Losing my faith...
I lost my faith in justice sometime during the 28 years I’ve waited for the police to make an arrest in the serial murders of my father and three other people.
I lost my faith in truth and integrity when the news media became nothing more than the arm of the Ministry of Propaganda, as dictated by the government du jour.
I lost my faith in America when it re-elected a grinning, dog-eating Kenyan Muslim socialist pimp, who continues to rape and rob the nation like it’s a 14-year-old runaway he picked up in the bus station.
I lost my faith in doctors when the surgeon who is supposed to be supplying the best form of treatment for my cancer instead tried to involve me in an insurance fraud, and now refuses treatment of any sort. (Not that I mind so much, on the basis that just as you don’t yell at the people who prepare your food in a restaurant, you don’t get crossways with someone who has access to your innards with a sharp instrument.)
I lost my faith in people in general when I realized Dr. Goebbels was right: almost anyone will believe The Big Lie if you repeat it loudly and often enough.
I lost my faith in myself when I realized that being a good writer, a competent musician, a well-spoken raconteur, and a generally decent, patient person was not enough to validate my ticket in the parking lot of life. Like Brando in “On the Waterfront”, I coulda been a contender, but I somehow defaulted and threw the fight.
I never had any faith in politicians or preachers, whom Ayn Rand rightly dubbed “thugs and witch doctors.” The thugs exercise power over others in the physical realm, from the making of laws to their enforcement at the point of a gun; the witch doctors exercise their power in the theater of the mind, preying upon the hopes and fears of the powerless, and urging them to submit to the will of the thugs. As church and state exist today, they are co-dependent entities, neither of which has any relevance to the spiritual relationship between the individual and the Deity.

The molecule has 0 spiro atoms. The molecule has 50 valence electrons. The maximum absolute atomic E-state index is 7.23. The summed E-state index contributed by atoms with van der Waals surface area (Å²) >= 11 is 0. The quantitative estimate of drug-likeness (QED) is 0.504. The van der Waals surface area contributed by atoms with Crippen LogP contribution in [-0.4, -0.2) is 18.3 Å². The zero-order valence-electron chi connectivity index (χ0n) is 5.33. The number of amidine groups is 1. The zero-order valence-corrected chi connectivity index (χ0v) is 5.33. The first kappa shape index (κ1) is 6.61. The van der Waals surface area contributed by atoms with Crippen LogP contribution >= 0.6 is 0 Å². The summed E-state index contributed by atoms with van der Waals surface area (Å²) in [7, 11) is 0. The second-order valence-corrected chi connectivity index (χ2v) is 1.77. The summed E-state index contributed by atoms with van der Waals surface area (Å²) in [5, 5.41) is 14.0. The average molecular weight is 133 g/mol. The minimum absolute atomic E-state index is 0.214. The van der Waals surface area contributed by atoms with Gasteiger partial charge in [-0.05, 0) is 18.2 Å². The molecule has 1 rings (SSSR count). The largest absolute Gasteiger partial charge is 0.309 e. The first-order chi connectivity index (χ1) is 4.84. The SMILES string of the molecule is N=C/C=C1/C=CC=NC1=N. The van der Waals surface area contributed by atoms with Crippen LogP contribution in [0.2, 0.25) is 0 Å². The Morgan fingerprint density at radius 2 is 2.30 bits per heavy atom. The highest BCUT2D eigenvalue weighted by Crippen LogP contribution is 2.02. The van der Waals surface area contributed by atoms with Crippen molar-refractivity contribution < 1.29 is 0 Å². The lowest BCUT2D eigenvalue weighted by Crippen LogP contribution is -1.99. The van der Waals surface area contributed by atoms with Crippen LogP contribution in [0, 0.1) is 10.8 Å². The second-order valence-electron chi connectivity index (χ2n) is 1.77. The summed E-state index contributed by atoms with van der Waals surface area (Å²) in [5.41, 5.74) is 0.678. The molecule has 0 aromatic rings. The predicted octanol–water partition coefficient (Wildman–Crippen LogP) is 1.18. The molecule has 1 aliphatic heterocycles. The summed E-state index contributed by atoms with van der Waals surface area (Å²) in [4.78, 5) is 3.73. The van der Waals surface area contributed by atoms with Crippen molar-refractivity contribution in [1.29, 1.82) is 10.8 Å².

I don’t know if I ever entirely lost my faith in God, but I had a fifteen year flirtation with agnosticism, which I now regard as an arrogant intellectual pretension. Once I realized that the world is what we make it, and a Higher Power gave us the freedom to do so, I got over it. Faith is, by definition, an indefinable belief in the unprovable.
I still have love in my life, though it is somewhat conditional. I try to comply with those conditions, because that love is precious beyond belief. When everything else falls into irrelevance, the fact that one other person on this planet believes in me and accepts me is enough to literally bring me back from the dead. Just ask Ms. Possum, whose real name was on my lips when a doctor revived me from a near-death trauma.
I still have my faith in God, which is linked to the premise of Blaise Paschal’s wager: if I am disappointed yet again when I solve the mystery of death, I have lost nothing by believing. If I’m wrong in my doubts, then a better form of existence basking in an unconditional love is waiting, and I pray daily that I’m somehow deserving of it. The tenets of the spirituality and religion I subscribe to tell me that faith, coupled with a willingness to do right things in spite of my human failings, is enough to bring me into this better realm that transcends the difficult, often miserable and sometimes marvelous thing that we now call “life.”
I’ve lost my faith in most things we consider important in this life, so I’m betting the farm on the spark that still flickers and bends in the direction of Whatever Comes Next.
As for the bastards, degenerates, wastes of protoplasm and epitomes of evil that share this mortal coil with me, I’ll fight them ‘til I die. That’s just how my DNA cooked out in the cosmic microwave.